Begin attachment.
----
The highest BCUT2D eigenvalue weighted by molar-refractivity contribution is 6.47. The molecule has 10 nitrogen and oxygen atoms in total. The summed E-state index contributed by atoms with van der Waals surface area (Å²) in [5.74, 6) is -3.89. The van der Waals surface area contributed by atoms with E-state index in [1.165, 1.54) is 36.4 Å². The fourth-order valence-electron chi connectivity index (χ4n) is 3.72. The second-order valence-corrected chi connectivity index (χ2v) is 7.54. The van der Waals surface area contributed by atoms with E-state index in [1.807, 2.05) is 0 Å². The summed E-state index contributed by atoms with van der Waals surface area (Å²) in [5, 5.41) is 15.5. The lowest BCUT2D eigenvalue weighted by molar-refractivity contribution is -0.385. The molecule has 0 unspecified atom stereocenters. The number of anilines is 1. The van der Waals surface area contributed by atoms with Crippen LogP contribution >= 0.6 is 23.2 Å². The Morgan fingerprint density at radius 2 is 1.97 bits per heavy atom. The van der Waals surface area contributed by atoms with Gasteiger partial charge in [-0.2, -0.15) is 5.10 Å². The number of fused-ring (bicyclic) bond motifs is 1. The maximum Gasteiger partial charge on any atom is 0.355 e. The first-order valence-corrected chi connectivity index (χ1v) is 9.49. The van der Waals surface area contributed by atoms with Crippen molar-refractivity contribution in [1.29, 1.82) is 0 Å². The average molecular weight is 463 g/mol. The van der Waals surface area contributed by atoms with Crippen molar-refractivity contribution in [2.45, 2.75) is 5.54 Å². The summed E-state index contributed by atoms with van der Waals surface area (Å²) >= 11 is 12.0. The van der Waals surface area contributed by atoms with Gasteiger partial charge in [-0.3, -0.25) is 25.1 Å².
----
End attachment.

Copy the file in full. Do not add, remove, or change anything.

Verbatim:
The highest BCUT2D eigenvalue weighted by molar-refractivity contribution is 6.47. The molecule has 10 nitrogen and oxygen atoms in total. The summed E-state index contributed by atoms with van der Waals surface area (Å²) in [5.74, 6) is -3.89. The van der Waals surface area contributed by atoms with E-state index in [1.165, 1.54) is 36.4 Å². The fourth-order valence-electron chi connectivity index (χ4n) is 3.72. The second-order valence-corrected chi connectivity index (χ2v) is 7.54. The van der Waals surface area contributed by atoms with E-state index in [1.807, 2.05) is 0 Å². The summed E-state index contributed by atoms with van der Waals surface area (Å²) in [5, 5.41) is 15.5. The lowest BCUT2D eigenvalue weighted by molar-refractivity contribution is -0.385. The molecule has 0 unspecified atom stereocenters. The number of anilines is 1. The van der Waals surface area contributed by atoms with Crippen LogP contribution >= 0.6 is 23.2 Å². The Morgan fingerprint density at radius 2 is 1.97 bits per heavy atom. The van der Waals surface area contributed by atoms with Gasteiger partial charge in [-0.2, -0.15) is 5.10 Å². The number of fused-ring (bicyclic) bond motifs is 1. The maximum Gasteiger partial charge on any atom is 0.355 e. The first-order valence-corrected chi connectivity index (χ1v) is 9.49. The van der Waals surface area contributed by atoms with Crippen molar-refractivity contribution in [1.29, 1.82) is 0 Å². The average molecular weight is 463 g/mol. The van der Waals surface area contributed by atoms with Crippen molar-refractivity contribution in [2.45, 2.75) is 5.54 Å². The summed E-state index contributed by atoms with van der Waals surface area (Å²) >= 11 is 12.0. The van der Waals surface area contributed by atoms with Gasteiger partial charge in [-0.3, -0.25) is 25.1 Å².